In theory, a movie starring nothing but SNL cast members isn't a bad thing. These people are professional comedians, so it would make sense that if you put five of them in a room together, they'd eventually come up with something funny. However, in the case of Grown Ups, Sandler and the gang really should have put their heads together a little longer. Instead of the well-honed comedy machine that these guys oughta be by now, we get a bunch of comedians firing ad-libbed one-liners and yo mama jokes at each other for nearly two solid hours. I wish I were exaggerating, but too many scenes involve someone doing something stupid and everyone else standing around trying to come up with the best zinger.
Have you ever been in a room full of improv comedians when they're not performing? Actually, they never stop performing; when they're not in front of an audience, the hits just keep on coming. A little known fact about improv comedians: They operate under the same principle as sharks. If they stop telling jokes, they die. Grown Ups feels like watching a bunch of joke-sharks constantly grasping for a better punchline. Chris Rock will make a pretty funny joke about how Kevin James looks like a manatee, then David Spade butts in with, "No, no, I got one..." And then nobody laughs. Repeat ad nauseum.
Now, I know what you must be thinking. "Wait a minute," you say to your computer screen, "Comedy is subjective! You probably don't think this movie is funny, but I certainly might." True, you might, but consider this: A comedy about people making fun of Rob Schneider ought to be like shooting fish in a barrel. There literally could not be an easier target than the "Makin' copieeeeees" guy. Judging from some of the idiotic stunts he pulls in the movie, he's practically begging to be torn apart. Unfortunately, none of these people are a very steady shot. If being grossed out at Rob Schneider getting it on with an old lady is your idea of comedy, then you're in luck, because they beat that horse about fifty times and then dump the head in Kevin James' bedsheets just for shits and giggles.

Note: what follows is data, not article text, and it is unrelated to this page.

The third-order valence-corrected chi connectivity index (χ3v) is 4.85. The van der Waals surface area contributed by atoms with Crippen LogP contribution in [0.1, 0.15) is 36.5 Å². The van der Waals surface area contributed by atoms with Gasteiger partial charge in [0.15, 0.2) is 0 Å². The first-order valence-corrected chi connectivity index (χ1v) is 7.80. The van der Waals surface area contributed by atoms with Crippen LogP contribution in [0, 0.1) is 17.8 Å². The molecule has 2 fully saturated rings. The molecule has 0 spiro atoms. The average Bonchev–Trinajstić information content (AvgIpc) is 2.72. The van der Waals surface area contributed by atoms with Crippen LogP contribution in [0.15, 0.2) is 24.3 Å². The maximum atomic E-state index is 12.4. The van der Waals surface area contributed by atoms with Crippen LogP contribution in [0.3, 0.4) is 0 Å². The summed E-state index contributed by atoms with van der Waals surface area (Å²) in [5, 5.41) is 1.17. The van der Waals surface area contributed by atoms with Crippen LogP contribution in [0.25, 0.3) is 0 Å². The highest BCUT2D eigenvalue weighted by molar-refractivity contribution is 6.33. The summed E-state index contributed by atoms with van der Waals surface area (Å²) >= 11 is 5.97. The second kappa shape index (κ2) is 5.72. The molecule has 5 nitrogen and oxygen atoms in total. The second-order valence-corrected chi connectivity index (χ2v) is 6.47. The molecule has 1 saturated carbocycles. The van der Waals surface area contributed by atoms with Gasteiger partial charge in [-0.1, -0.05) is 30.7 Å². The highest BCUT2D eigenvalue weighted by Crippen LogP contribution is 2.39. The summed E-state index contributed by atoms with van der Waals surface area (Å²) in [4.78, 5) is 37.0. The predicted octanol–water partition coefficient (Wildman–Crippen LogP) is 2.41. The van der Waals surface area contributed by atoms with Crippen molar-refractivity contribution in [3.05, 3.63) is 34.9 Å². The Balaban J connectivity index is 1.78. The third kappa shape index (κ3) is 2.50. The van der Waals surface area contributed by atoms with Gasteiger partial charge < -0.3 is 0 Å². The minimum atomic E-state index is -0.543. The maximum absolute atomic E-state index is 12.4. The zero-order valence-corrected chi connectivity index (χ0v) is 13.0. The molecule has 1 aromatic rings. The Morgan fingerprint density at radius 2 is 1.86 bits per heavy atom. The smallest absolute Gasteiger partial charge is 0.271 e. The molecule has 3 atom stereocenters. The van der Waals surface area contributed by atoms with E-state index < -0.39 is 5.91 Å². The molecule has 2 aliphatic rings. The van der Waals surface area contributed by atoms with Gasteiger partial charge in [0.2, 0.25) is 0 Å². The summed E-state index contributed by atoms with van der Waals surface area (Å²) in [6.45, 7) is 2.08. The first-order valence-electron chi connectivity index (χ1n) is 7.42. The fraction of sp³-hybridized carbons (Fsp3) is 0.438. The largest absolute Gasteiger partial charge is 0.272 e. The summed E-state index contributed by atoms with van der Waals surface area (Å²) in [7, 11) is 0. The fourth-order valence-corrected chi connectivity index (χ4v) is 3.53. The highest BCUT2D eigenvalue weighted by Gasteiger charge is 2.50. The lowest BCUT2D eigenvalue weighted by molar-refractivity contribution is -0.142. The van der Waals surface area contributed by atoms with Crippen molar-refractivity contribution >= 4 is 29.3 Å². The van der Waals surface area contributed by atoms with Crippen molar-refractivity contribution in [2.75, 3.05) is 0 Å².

I don't want to belabor the point, though. Grown Ups has a few charms in its supporting cast. Steve Buscemi shows up looking like a frog wrapped in toilet paper for three minutes and earns every single laugh. The kids in the film are actually damn funny; some of them have better comic timing than even Adam Sandler. But I guess that isn't really too difficult when Sandler's whole game plan is to sit back, drink some beer and call David Spade a dirty mop.
|No. of lines for Tim Meadows||1/10|
MINORITY REPORT: Remember when Adam Sandler starred in Punch Drunk Love and everyone thought it was the start of a new era? We all thought Sandler had brought his man-child persona to its absolute apex and was about to start a new wave of clever, heartfelt and genuinely funny films? That was eight years ago. Just think about that. -Ian "ProfessorClumsy" Maddison